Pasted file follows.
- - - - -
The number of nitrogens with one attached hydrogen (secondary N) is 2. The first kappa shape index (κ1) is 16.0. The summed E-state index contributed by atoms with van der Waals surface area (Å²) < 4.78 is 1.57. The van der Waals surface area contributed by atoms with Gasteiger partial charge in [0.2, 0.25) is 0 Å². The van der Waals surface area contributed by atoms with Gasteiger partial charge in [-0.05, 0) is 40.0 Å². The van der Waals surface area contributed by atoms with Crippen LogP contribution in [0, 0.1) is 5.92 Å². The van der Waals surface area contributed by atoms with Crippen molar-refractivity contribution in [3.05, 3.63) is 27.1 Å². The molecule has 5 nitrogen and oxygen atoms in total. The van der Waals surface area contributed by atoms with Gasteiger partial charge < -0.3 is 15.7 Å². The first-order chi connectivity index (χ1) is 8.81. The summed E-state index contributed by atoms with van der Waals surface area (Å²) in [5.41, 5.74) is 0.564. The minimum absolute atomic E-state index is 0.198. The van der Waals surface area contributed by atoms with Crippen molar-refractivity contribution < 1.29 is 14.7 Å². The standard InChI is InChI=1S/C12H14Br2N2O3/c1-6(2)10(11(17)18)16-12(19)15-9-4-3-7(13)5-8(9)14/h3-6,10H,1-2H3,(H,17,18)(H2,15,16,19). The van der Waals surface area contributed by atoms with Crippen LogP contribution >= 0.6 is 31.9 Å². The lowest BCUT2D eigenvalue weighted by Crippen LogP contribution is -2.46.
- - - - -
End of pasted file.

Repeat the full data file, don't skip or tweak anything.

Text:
The number of nitrogens with one attached hydrogen (secondary N) is 2. The first kappa shape index (κ1) is 16.0. The summed E-state index contributed by atoms with van der Waals surface area (Å²) < 4.78 is 1.57. The van der Waals surface area contributed by atoms with Gasteiger partial charge in [0.2, 0.25) is 0 Å². The van der Waals surface area contributed by atoms with Gasteiger partial charge in [-0.05, 0) is 40.0 Å². The van der Waals surface area contributed by atoms with Crippen LogP contribution in [0, 0.1) is 5.92 Å². The van der Waals surface area contributed by atoms with Crippen molar-refractivity contribution in [3.05, 3.63) is 27.1 Å². The molecule has 5 nitrogen and oxygen atoms in total. The van der Waals surface area contributed by atoms with Gasteiger partial charge < -0.3 is 15.7 Å². The first-order chi connectivity index (χ1) is 8.81. The summed E-state index contributed by atoms with van der Waals surface area (Å²) in [5.41, 5.74) is 0.564. The minimum absolute atomic E-state index is 0.198. The van der Waals surface area contributed by atoms with Crippen molar-refractivity contribution < 1.29 is 14.7 Å². The standard InChI is InChI=1S/C12H14Br2N2O3/c1-6(2)10(11(17)18)16-12(19)15-9-4-3-7(13)5-8(9)14/h3-6,10H,1-2H3,(H,17,18)(H2,15,16,19). The van der Waals surface area contributed by atoms with Crippen LogP contribution >= 0.6 is 31.9 Å². The lowest BCUT2D eigenvalue weighted by Crippen LogP contribution is -2.46.